CERC, Transparency International and other civil society groups call on the UN General Assembly to act on globalised corruption

To tackle transnational, large-scale and high-level forms of corruption, UN member states should task a special intergovernmental expert group with the development of concrete solutions, say 96 organisations in a joint letter. The urgent request comes at a time when governments are preparing for the first-ever UN General Assembly Special Session against Corruption (UNGASS 2021), taking place in June.

The signatories include prominent national and global civil society organisations working to curb corruption, organised crime, human rights abuses and environmental crimes. Private sector and professional groups such as the International Chamber of Commerce and the International Bar Association’s Anti-Corruption Committee have also signed the joint appeal.

The UNGASS 2021 is mandated to adopt an “action-oriented” political declaration that should set the course of global anti-corruption efforts for the years to come. The letter urges governments to use this historic occasion to start to address the gaps and weaknesses in the current international framework. In particular, signatories call for the creation of a multi-stakeholder expert working group that would develop technical proposals for new arrangements.

Gillian Dell, Head of Conventions Unit at Transparency International, said: “The current systems are failing when it comes to deterring large-scale and high-level corruption, often stretching across borders. The international anti-corruption community has been actively discussing areas for reform. What is needed now is for the UN to work on concrete new frameworks and structures for ensuring accountability and justice.”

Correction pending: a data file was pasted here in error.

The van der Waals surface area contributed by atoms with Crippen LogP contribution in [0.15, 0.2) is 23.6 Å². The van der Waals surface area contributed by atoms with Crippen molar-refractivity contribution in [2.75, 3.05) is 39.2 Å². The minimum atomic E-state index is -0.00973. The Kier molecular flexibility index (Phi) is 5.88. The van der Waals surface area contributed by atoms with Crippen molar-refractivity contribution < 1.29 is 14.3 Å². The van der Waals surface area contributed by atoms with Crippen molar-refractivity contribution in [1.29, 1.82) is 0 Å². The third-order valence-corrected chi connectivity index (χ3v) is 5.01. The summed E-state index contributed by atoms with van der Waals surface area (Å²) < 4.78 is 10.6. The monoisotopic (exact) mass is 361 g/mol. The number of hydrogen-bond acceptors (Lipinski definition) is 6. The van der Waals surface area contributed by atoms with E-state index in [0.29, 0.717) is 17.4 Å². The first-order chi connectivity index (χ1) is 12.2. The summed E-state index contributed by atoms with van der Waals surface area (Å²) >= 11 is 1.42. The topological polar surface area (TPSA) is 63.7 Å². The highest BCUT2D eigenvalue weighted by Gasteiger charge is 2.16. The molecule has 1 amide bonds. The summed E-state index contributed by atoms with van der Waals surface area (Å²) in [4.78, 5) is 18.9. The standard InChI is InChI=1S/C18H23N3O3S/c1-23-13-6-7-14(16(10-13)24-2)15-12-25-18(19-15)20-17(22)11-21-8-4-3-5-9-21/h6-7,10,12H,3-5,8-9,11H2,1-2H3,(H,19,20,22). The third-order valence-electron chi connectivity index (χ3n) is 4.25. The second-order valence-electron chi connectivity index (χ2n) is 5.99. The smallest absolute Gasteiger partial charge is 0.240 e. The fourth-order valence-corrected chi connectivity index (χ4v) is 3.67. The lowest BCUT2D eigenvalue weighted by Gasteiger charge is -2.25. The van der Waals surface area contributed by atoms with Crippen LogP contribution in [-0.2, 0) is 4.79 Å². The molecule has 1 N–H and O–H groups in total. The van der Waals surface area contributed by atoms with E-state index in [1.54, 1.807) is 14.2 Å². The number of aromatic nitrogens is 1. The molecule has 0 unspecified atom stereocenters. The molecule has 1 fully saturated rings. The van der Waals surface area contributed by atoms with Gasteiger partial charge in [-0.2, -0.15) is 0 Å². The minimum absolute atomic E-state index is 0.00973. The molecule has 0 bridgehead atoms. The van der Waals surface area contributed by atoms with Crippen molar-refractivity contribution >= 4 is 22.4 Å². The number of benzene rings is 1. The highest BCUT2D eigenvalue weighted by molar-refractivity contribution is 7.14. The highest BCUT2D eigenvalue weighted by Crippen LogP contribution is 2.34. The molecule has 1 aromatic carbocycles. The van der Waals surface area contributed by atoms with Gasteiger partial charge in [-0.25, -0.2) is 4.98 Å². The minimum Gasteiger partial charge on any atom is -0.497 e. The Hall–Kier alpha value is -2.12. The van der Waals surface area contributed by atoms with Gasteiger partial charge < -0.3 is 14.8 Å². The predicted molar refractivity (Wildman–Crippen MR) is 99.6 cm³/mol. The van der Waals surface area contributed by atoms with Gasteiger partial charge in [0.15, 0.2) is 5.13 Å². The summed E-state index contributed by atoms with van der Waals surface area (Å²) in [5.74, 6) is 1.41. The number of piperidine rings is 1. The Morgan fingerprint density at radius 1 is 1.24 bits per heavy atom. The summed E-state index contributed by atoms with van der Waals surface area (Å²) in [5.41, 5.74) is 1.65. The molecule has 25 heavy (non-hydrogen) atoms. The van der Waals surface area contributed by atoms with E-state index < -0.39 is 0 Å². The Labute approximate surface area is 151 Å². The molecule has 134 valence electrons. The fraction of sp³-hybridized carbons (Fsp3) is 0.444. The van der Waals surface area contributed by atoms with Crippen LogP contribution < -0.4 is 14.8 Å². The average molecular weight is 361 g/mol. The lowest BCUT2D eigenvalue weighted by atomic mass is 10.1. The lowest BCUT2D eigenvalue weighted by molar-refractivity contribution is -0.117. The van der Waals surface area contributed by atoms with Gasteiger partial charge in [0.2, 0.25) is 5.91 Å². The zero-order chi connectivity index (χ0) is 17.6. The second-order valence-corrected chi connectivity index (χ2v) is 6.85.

Adopted in 2003, the UN Convention against Corruption (UNCAC) is the only legally binding international anti-corruption treaty with a global scope. In recent years, many governments, expert groups and UN bodies have highlighted its shortcomings and called for systemic improvements. In 2019, 140 experts from around the world made over 60 recommendations for enhancing the international framework to prevent and curb “corruption involving vast quantities of assets,” also known as grand corruption. This year, the UN’s FACTI Panel concluded that the “widest possible range of enforcement tools are needed to prevent impunity” for corruption and other financial crimes.

Mathias Huter, Managing Director of the UNCAC Coalition, said: “As corruption schemes evolve, it is crucial that the international framework to tackle corruption also responds to new patterns and trends we see around the world. Discussions on gaps and weaknesses in the current anti-corruption mechanisms, and on what could be done to address them, need to be conducted in a truly inclusive manner. This means involving experts from Member States as well as from international organisations, civil society, academia, the private sector and other relevant stakeholders in order to ensure we are making meaningful progress.”

Notes to editors

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Educating girls saves lives and builds stronger families, communities and economies

Equal access to quality education is vital for the future of her country and the wider world. It is the key to sustainable development. However, achieving quality education remains a challenge. 

Around the world girls suffer from injustice, difficulty accessing school, violence on their way to and at school as well as child marriage and labour. Missing out on an education will mean that girls and women will remain underrepresented in our future leaders. 

Education allows a better life. It is indispensable for ending the generational cycles of poverty and disease and provides the means to achieve sustainable development.

Quality education can enable girls and boys to have the knowledge and skills to behave responsibly and to play an active role in social, economic and political decision-making.